[Source: PLoS Neglected Tropical Diseases, full page: (LINK). Abstract, edited.]
OPEN ACCESS / PEER-REVIEWED / RESEARCH ARTICLE
Ultrasound-guided minimally invasive autopsy as a tool for rapid post-mortem diagnosis in the 2018 Sao Paulo yellow fever epidemic: Correlation with conventional autopsy
Amaro Nunes Duarte-Neto, Renata Aparecida de Almeida Monteiro, Janaina Johnsson, Marielton dos Passos Cunha, Shahab Zaki Pour, Amanda Cartagenes Saraiva, Yeh-Li Ho, Luiz Fernando Ferraz da Silva, Thais Mauad, Paolo Marinho de Andrade Zanotto, Paulo Hilário Nascimento Saldiva, Ilka Regina Souza de Oliveira, Marisa Dolhnikoff
Published: July 22, 2019 / DOI: https://doi.org/10.1371/journal.pntd.0007625 / This is an uncorrected proof.
New strategies for collecting post-mortem tissue are necessary, particularly in areas with emerging infections. Minimally invasive autopsy (MIA) has been proposed as an alternative to conventional autopsy (CA), with promising results. Previous studies using MIA addressed the cause of death in adults and children in developing countries. However, none of these studies was conducted in areas with an undergoing infectious disease epidemic. We have recently experienced an epidemic of yellow fever (YF) in Brazil. Aiming to provide new information on low-cost post-mortem techniques that could be applied in regions at risk for infectious outbreaks, we tested the efficacy of ultrasound-guided MIA (MIA-US) in the diagnosis of patients who died during the epidemic.
In this observational study, we performed MIA-US in 20 patients with suspected or confirmed YF and compared the results with those obtained in subsequent CAs. Ultrasound-guided biopsies were used for tissue sampling of liver, kidneys, lungs, spleen, and heart. Liver samples from MIA-US and CA were submitted for RT-PCR and immunohistochemistry for detection of YF virus antigen. Of the 20 patients, 17 had YF diagnosis confirmed after autopsy by histopathological and molecular analysis. There was 100% agreement between MIA-US and CA in determining the cause of death (panlobular hepatitis with hepatic failure) and main disease (yellow fever). Further, MIA-US obtained samples with good quality for molecular studies and for the assessment of the systemic involvement of the disease. Main extrahepatic findings were pulmonary hemorrhage, pneumonia, acute tubular necrosis, and glomerulonephritis. One patient was a 24-year-old, 27-week pregnant woman; MIA-US assessed the placenta and provided adequate placental tissue for analysis.
MIA-US is a reliable tool for rapid post-mortem diagnosis of yellow fever and can be used as an alternative to conventional autopsy in regions at risk for hemorrhagic fever outbreaks with limited resources to perform complete diagnostic autopsy.
Reliable mortality information is of paramount importance to establish sound public health policies. Autopsy is an important tool not only for determining the cause of death, but also for the detection of novel diseases. In the last decades, we have been globally identifying an unprecedented number of emerging infections. Therefore, there is great interest in the development of less invasive and low-cost tools for the accurate post-mortem diagnosis in fatal cases. Minimally invasive autopsy (MIA), conceived as targeting diagnostic biopsies of key organs by needle puncture, has been proposed as an alternative to conventional autopsy (CA) for the determination of cause of death in developing countries. In this research, we tested the efficacy of MIA in the post-mortem diagnosis of 20 patients with suspected or confirmed yellow fever who died during the recent epidemic of yellow fever that occurred in Brazil. There was a perfect agreement between MIA and CA in determining the cause of death (hepatic failure) and main disease (yellow fever) in all patients with confirmed yellow fever. This finding indicates that MIA can be used as an alternative to CA in regions at risk for infectious disease outbreaks with limited resources to perform conventional autopsies.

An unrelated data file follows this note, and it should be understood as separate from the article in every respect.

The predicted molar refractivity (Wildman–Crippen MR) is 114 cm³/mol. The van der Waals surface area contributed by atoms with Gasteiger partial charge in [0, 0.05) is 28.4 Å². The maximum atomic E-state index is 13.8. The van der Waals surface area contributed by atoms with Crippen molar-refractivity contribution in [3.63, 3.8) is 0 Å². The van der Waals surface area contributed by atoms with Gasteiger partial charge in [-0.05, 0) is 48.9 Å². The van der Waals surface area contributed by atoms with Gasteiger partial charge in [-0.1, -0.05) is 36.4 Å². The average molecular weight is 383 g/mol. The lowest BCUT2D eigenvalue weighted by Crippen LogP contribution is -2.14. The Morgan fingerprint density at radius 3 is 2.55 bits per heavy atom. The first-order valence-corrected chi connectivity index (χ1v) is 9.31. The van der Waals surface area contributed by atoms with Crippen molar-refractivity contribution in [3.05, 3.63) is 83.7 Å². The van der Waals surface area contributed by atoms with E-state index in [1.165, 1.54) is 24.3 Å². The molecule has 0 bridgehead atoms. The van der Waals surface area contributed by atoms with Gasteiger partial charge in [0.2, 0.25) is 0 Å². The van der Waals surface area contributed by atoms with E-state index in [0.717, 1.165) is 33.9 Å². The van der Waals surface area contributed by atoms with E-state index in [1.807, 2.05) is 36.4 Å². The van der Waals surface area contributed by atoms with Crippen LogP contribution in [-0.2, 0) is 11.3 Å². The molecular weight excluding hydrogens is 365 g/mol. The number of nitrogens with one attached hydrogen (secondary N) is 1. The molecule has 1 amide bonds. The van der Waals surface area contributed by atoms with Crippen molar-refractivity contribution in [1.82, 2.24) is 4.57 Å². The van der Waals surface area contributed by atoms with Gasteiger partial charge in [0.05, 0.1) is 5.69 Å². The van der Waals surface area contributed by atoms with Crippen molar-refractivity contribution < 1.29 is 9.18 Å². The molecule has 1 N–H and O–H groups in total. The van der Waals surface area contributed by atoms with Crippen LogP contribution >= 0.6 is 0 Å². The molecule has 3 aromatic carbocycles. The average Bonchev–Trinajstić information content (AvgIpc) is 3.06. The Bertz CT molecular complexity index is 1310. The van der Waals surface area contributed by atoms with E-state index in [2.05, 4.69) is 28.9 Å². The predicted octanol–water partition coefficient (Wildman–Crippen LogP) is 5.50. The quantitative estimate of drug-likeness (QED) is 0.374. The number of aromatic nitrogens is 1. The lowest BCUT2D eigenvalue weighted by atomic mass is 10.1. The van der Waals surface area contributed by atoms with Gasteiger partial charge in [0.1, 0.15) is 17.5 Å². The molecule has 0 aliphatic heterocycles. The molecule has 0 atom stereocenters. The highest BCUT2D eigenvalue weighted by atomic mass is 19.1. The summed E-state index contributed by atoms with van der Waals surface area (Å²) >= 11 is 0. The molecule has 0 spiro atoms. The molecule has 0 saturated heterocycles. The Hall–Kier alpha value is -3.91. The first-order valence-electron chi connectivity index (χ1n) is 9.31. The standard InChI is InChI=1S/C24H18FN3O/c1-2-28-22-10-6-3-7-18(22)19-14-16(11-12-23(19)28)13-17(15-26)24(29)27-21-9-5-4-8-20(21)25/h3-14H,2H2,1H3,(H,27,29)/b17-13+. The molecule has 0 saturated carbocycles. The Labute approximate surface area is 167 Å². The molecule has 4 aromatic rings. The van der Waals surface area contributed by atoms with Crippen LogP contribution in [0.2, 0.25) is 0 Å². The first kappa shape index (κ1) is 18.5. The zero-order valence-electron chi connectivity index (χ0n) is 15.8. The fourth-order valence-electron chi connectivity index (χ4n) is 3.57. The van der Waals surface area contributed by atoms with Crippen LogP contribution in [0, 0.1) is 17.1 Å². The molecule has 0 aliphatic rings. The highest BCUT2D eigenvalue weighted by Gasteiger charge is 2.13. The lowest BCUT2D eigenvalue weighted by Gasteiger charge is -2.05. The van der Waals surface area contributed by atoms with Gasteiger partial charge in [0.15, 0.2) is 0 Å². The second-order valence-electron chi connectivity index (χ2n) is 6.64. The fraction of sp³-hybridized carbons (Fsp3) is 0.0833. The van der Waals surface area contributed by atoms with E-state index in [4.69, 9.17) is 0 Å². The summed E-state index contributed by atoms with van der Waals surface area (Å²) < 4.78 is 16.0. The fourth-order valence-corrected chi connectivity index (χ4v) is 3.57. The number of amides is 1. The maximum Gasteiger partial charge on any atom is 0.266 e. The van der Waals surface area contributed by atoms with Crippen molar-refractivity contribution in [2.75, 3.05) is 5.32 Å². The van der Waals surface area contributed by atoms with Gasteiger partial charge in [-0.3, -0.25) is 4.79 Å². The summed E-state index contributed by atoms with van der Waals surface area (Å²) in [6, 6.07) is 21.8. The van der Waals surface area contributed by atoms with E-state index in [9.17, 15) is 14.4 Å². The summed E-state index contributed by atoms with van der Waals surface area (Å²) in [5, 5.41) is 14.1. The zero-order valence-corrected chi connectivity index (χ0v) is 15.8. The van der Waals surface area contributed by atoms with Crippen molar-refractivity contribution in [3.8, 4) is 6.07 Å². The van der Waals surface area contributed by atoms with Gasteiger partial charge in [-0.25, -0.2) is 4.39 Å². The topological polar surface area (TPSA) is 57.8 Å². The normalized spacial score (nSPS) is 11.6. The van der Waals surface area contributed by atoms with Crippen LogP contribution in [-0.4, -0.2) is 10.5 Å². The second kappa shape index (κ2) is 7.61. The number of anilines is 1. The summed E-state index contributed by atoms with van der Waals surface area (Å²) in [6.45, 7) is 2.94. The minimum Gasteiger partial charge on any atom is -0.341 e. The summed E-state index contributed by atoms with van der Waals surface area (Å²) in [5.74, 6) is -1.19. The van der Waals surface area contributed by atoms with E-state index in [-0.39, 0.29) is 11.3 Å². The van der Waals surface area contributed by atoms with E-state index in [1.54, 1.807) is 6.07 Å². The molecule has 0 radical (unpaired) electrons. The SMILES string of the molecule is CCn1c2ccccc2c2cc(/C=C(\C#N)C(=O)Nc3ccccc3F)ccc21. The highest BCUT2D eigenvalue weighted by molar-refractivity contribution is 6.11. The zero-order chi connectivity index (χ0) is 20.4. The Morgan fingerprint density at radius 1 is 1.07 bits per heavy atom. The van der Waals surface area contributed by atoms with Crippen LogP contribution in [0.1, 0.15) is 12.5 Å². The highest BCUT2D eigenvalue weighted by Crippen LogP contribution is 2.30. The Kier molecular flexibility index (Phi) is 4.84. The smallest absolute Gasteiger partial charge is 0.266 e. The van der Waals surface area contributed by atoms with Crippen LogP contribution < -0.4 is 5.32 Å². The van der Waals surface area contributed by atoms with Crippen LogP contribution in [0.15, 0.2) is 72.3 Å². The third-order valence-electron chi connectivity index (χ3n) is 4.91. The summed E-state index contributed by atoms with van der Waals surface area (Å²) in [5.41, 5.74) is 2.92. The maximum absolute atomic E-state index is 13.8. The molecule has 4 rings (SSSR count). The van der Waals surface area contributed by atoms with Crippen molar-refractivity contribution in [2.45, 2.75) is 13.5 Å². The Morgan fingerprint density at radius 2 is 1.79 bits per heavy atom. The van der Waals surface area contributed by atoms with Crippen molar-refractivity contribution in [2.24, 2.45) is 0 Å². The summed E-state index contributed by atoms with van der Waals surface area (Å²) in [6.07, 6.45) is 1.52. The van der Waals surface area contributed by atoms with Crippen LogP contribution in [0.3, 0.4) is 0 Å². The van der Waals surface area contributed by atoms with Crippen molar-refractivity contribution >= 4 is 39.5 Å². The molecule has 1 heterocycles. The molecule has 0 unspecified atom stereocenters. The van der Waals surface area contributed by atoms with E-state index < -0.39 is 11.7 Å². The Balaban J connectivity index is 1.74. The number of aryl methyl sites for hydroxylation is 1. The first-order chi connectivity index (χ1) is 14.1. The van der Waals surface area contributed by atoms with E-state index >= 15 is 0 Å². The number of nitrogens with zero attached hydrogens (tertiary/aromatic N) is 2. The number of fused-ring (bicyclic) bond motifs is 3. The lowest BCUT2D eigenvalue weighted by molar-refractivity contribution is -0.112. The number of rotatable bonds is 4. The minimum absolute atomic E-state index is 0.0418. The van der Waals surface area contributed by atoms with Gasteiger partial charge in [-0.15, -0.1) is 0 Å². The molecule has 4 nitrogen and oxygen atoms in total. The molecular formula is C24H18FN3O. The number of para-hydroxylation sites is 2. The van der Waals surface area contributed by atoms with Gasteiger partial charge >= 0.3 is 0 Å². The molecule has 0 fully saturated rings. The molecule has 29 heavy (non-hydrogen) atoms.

Citation: Duarte-Neto AN, Monteiro RAdA, Johnsson J, Cunha MdP, Pour SZ, Saraiva AC, et al. (2019) Ultrasound-guided minimally invasive autopsy as a tool for rapid post-mortem diagnosis in the 2018 Sao Paulo yellow fever epidemic: Correlation with conventional autopsy. PLoS Negl Trop Dis 13(7): e0007625. https://doi.org/10.1371/journal.pntd.0007625
Editor: Christine A. Petersen, University of Iowa, UNITED STATES
Received: February 8, 2019; Accepted: July 10, 2019; Published: July 22, 2019
Copyright: © 2019 Duarte-Neto et al. This is an open access article distributed under the terms of the Creative Commons Attribution License, which permits unrestricted use, distribution, and reproduction in any medium, provided the original author and source are credited.
Data Availability: All relevant data are within the manuscript.
Funding: This work was funded by the Bill & Melinda Gates Foundation (https://www.gatesfoundation.org/), Fundação de Amparo à Pesquisa do Estado de São Paulo (http://www.fapesp.br/). PMdAZ was funded by Conselho Nacional de Desenvolvimento Científico e Tecnológico (http://www.cnpq.br/), process # 441105/2016-5. MdPC received a scholarship from Fundação de Amparo à Pesquisa do Estado de São Paulo, process # 2016/08204-2. MD, PHNS, and TM receive individual grants from Conselho Nacional de Desenvolvimento Científico e Tecnológico. The funders had no role in study design, data collection and analysis, decision to publish, or preparation of the manuscript.
Competing interests: The authors have declared that no competing interests exist.
Keywords: Yellow fever; Anatomo-patology; Brazil.